Inovio Pharmaceuticals

Bullish. On the 24th May, the preliminary results of a study by the HIV Vaccine Trials Network and the National Institute of Allergy and Infectious Diseases sent Inovio Pharmaceuticals Inc. (INO) stocks up 26%. The volume had also considerably increased. Over 13.3 million shares had already changed hands by 15:32 BST. Less than 800,000 of Inovio’s shares are traded on a normal day. The pharmaceutical company announced that its HIV vaccine (PENNVAX-GP) produced some of the highest ever levels of immune response rates demonstrated by an HIV vaccine in a human study. The news followed Inovio’s positive results on Ebola, Zika and MERS clinical trials. Furthermore, the newer and more tolerable intradermal vaccine delivery device showed that we can elicit very high immune responses at a much lower dose, said Dr. J. Joseph Kim. “We look forward to advancing PENNVAX-GP into later-stage clinical development with our partners and collaborators”, he added.


Bullish. From $753.22 on the 14th November 2016 to $955.09 on the 24th May 2017, Alphabet (GOOG) shares have increased at an impressive rate of 26.8%. Even if the P/E Ratio tends to be a simplistic metric, it offers an insight of what investors think a company should be trading at. Based on it, Alphabet, whose stock currently trades around 32 times to earnings, is undervalued. In the industry, the P/E Ratio averages at 37. Alphabet stock’s price has been benefiting from product innovations and expansion in new markets leading to a massive growth in its revenues and earnings in the first quarter of 2017. The operating income and the advertising revenue have also increased 23% to $6.57bn and 18% to $21bn, respectively. Combined with progresses in mobile search and the expected success of Programmatic Advertising, Alphabet’s shares could hit $1000 in the near future.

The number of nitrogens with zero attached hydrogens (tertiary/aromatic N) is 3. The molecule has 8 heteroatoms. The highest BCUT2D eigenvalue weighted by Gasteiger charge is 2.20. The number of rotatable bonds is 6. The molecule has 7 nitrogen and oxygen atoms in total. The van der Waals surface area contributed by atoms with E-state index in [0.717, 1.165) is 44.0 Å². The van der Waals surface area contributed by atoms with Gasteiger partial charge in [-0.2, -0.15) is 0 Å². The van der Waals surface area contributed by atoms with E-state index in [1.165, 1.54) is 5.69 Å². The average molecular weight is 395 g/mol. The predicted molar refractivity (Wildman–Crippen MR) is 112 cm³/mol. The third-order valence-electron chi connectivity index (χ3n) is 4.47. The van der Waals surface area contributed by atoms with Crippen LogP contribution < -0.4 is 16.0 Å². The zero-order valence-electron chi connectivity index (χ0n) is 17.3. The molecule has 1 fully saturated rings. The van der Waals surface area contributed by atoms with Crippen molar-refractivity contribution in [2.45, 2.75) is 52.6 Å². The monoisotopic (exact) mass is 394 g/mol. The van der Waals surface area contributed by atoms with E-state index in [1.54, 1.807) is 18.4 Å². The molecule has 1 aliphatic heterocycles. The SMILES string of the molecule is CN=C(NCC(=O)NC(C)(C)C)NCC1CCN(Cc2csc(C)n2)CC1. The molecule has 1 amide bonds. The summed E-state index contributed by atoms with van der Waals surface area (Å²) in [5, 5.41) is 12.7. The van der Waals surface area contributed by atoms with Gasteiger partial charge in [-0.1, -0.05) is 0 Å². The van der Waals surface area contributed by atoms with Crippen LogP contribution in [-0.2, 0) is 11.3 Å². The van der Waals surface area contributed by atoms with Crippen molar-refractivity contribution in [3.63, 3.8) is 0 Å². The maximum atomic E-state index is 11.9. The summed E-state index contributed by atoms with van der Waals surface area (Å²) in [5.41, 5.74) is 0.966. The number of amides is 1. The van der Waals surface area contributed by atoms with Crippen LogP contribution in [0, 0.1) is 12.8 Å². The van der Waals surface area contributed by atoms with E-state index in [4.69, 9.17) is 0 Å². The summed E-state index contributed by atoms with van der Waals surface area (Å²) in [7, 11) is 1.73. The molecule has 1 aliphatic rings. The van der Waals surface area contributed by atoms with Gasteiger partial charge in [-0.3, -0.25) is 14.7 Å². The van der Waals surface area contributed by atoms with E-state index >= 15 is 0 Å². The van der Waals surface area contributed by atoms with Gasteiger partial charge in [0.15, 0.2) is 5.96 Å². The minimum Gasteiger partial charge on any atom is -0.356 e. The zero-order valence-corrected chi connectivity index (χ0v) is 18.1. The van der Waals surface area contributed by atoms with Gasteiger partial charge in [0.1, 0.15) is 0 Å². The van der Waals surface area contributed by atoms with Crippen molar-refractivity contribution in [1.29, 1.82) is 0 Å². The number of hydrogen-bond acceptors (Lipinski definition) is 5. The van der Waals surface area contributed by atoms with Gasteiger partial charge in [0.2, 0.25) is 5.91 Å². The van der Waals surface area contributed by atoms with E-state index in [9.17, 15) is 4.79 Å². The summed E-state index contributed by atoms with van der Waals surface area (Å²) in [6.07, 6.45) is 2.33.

Google is now close to the $1000 mark. Source:


Bearish. It has been a difficult year for US energy companies, which were some of the worst performers of the stock market index S&P500. Fuel demand has now strengthened and OPEC members have successfully curbed the production. As a result, crude prices recovered from a 13-year low, and stabilized above $50. This price should allow oil and gas producers and refiners to pay debts and avoid default but not to bolster profits and pay out dividends to shareholders. However, last year, ExxonMobil and Chevron, ConocoPhillips, Schlumberger and Phillips 66 returned more than $25bn to shareholders in dividends. Maintaining dividends has obviously weighed on share prices. Schlumberger has fallen 15%, Chevron is down 10%, Phillips 66 and ExxonMobil’s stocks decreased by 9% this year. Moreover, the credit rating provider S&P Global might downgrade ExxonMobil (XOM) double-A plus rating over the next two years. It has already cut its outlook on the US company to negative. ExxonMobil’s debt went from $29.1bn at the end of 2014 to $43.6bn at the end of March 2017. The oil producer slashed capital spending and became more efficient, but according to S&P Global “it continued to grow dividends, leading to large discretionary cash flow deficits, and an uptick in debt”.

Hard times for ExxonMobil. Source:

Alexion Pharmaceuticals

Bearish. Following an internal investigation into the sales practices of Alexion Pharmaceuticals Inc. (ALXN), prompted by a former employee, CFO Anderson and three other executives are leaving the pharmaceutical company. Ludwig Hantson, the new CEO, is reshaping the top ranks of the organization. The changes do not guarantee longer-term strategy, but the uncertainty may add volatility for the company’s shares. They fell from $115.42 on the 22nd May to $101.08 on the 24th May 2017, after a 35.9% decrease in 2016. Alexion Pharmaceuticals’ flagship treatment, Soliris, only relates to a really small number of patients with specific rare blood-based disorders. Nonetheless, a slight increase in patients, with a price above $500,000 per patient per year, would be enough to boost the company’s sales. Targeting patients with refractory generalized myasthenia gravis (gMG) could lift Soliris sales from $2.59bn in 2015 to around $5.5bn by 2022. However, the drug failed to demonstrate a significant benefit in a clinical trial with gMG patients. Unfortunately, a failure to prevent complications following kidney transplants came after and did not reassure investors. Did Alexion Pharmaceuticals miss the boast?